T-Mobile US on Thursday posted better-than-expected second-quarter profit and revenue and raised its 2015 subscriber forecast for the second time this year, boosting shares by 5 percent.
The No. 4 U.S. wireless by revenue now expects to add 3.4 million to 3.9 million postpaid users, or customers who pay on a monthly basis based on usage, in 2015, up from 3.0 million to 3.5 million.
Quarterly revenue jumped 14 percent as aggressive promotions helped win customers in the second quarter.
The company has revamped pricing plans, eliminated service contracts and launched marketing campaigns to turn around years of subscriber losses and lure customers from bigger rivals Verizon and AT&T.
While investors have lauded the efforts, the costs have hurt profits. But that could start to improve, Macquarie Research analyst Kevin Smithen said.
“They are starting to see some earnings leverage. … As EBITDA margins climb, that flows through to earnings,” Smithen said.
However, free cash flow fell in the first half of the year, while EBITDA, or earnings before interest, taxes, depreciation and amortization, grew, Smithen noted. He added that T-Mobile would have to start improving working capital, which took a hit in the quarter from the company’s equipment installment plan that lets users purchase mobile devices through monthly payments.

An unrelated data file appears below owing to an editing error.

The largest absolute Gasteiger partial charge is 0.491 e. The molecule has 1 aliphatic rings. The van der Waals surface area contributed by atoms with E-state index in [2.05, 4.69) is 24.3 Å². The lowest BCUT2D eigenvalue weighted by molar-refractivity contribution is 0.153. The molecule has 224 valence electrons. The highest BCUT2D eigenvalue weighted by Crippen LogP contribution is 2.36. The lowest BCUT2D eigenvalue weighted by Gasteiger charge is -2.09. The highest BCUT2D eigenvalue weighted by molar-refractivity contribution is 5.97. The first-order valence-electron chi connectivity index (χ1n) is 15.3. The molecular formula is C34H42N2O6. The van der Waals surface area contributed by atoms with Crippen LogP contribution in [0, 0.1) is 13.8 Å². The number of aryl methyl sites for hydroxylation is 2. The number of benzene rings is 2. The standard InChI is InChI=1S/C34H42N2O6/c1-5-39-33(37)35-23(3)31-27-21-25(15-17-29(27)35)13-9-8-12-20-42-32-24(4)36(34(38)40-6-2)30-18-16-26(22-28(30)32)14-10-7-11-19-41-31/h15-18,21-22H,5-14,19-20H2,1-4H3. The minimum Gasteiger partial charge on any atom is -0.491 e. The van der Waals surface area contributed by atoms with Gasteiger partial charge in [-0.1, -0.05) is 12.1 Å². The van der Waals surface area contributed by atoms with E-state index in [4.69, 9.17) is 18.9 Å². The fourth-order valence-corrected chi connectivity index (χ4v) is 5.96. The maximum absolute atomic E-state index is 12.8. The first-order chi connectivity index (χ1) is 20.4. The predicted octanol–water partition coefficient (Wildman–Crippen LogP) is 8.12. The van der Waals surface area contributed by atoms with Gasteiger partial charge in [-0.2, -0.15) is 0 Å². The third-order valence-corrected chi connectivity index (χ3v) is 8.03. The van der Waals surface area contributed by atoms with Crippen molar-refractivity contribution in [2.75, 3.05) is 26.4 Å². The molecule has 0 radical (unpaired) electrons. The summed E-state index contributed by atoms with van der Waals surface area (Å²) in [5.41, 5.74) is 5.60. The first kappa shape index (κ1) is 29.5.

T-Mobile reported key user metrics earlier this month.
The company added a net 2.1 million prepaid and postpaid customers in the second quarter, up from 1.5 million a year earlier. It added one million postpaid customers.
T-Mobile, which calls itself the “Un-carrier,” said the rate at which users switch to other networks, also known as postpaid churn, fell to 1.3 percent from 1.5 percent a year earlier.
Net income fell to $361 million, or 42 cents per share, from $391 million, or 48 cents, a year earlier. This surpassed analysts’ forecast of 18 cents per share, according to Thomson Reuters I/B/E/S.
Revenue rose to $8.18 billion from $7.19 billion, beating analysts’ estimate of $7.94 billion.
The carrier took a charge of $34 million in the quarter from the shutdown of its MetroPCS CDMA network and expects additional network decommissioning costs of $350 million to $450 million through 2015.
(Reporting by Lehar Maan in Bengaluru and Malathi Nayak in New York; Editing by Simon Jennings and Jeffrey Benkoe)
This article originally appeared on Recode.net.